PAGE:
Saturday, January 11, 2014


"All polishing is done by friction.  The music of the violin we get by friction.  We left the savage style when we discovered fire by friction.  We talk of the friction of mind on mind as a good thing.”
                                                                                                - Mary Parker Follett

“Conflict is as inevitable in a project environment as change seems to be” (Vijay K. Verma, The Human Aspects of Project Management: Human Resource Skills for the Project Manager, Volume Two, PMI 1996).  So begins chapter 3 on Understanding Conflict.  (I have a hardcopy of the book around here somewhere, but for my refresher for this post, I re-read chapters three and four from PMI’s eReads member benefit.)
I completed my five-part series on governance in the project context and project conflict seemed the natural successor to that series.  After all, putting a governance system in place establishes a state of conflict that is beneficial to the project.  A good project manager and a good PMO will understand the different types of conflict and know when and how to use them for the project’s benefit.

I’ve worked with many managers and project managers that are conflict averse.  When I bring it up with them and point out what they are doing, they often readily acknowledge what they are doing and are still hesitant to change.  This style is consistent with the earliest management and project management practices, which was to avoid or reduce conflict.
Eventually, accepted practice was to allow natural occurrences of conflict to develop, the behavioral view.  The latest practice, the interactionist view, is to encourage appropriate conflict, much as implementing project governance creates a conflict between the governance team and the project delivery team, that, when done properly, benefits the organization and the project.  Verma goes much further into these three views.

The whole notion of stimulating conflict is difficult to accept because conflict traditionally has a negative connotation. However, the interactionist view encourages conflict. There is evidence that, in some situations, an increase in conflict actually improves performance (Verma, ibid, chapter 4).  However, too much of anything is detrimental.  They key is finding the proper balance (foreshadowing for a future post), as shown in this table from Verma’s book:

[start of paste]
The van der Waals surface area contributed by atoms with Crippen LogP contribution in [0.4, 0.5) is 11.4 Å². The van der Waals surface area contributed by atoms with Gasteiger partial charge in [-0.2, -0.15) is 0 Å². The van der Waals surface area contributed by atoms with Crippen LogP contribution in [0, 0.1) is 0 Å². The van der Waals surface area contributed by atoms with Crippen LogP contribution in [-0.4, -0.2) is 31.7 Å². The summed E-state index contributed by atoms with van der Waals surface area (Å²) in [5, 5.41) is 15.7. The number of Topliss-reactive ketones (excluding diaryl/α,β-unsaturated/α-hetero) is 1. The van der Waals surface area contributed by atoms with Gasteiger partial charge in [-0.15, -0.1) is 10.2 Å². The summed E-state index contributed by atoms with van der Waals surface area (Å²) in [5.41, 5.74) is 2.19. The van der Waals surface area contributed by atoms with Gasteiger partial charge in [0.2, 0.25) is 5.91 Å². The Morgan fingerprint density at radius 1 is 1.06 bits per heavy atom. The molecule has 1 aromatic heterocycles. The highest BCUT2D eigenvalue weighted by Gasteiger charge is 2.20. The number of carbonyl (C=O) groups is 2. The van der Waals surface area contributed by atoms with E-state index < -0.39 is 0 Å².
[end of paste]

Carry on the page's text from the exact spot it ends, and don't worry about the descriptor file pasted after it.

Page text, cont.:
Table 3.1: The Value of Conflict
Positive Aspects
Negative Aspects
Diffuses more serious conflicts
Can lead to more hostility and aggression
Fosters change and creativity as new options are explored
Desire to "win" blocks exploration of new opportunities
Enhances communication if both parties are committed to mutual gain
Inhibits communication; relevant information never shared
Increases performance, energy, and group cohesion
Causes stress; creates in unproductive atmosphere
Balances power and influence if collaborative problem solving techniques are emphasized.
May cause loss of status or position power when both parties take it as a contest of wills and strive for a win-lose outcome.
Clarifies issues and goals Negative Aspects
Real issues overlooked as positions become confused with personalities

 So what is the best practice?  Expect conflict.  Find the proper balance between avoiding conflict and stimulating conflict.  This means both averaging toward the center of the spectrum, but also having a high deviation.  This way, conflict management becomes another tool available for you to apply appropriately as conditions warrant.
So are you a conflict traditionalist (conflict is bad), a behavioralist (conflict is natural) or an interactionist (conflict should be encouraged)?  How about the management and leadership (these, of course, are two different groups) of your company?  Does that explain your company’s performance?

© 2014 Chuck Morton.  All Rights Reserved.

No comments:

Post a Comment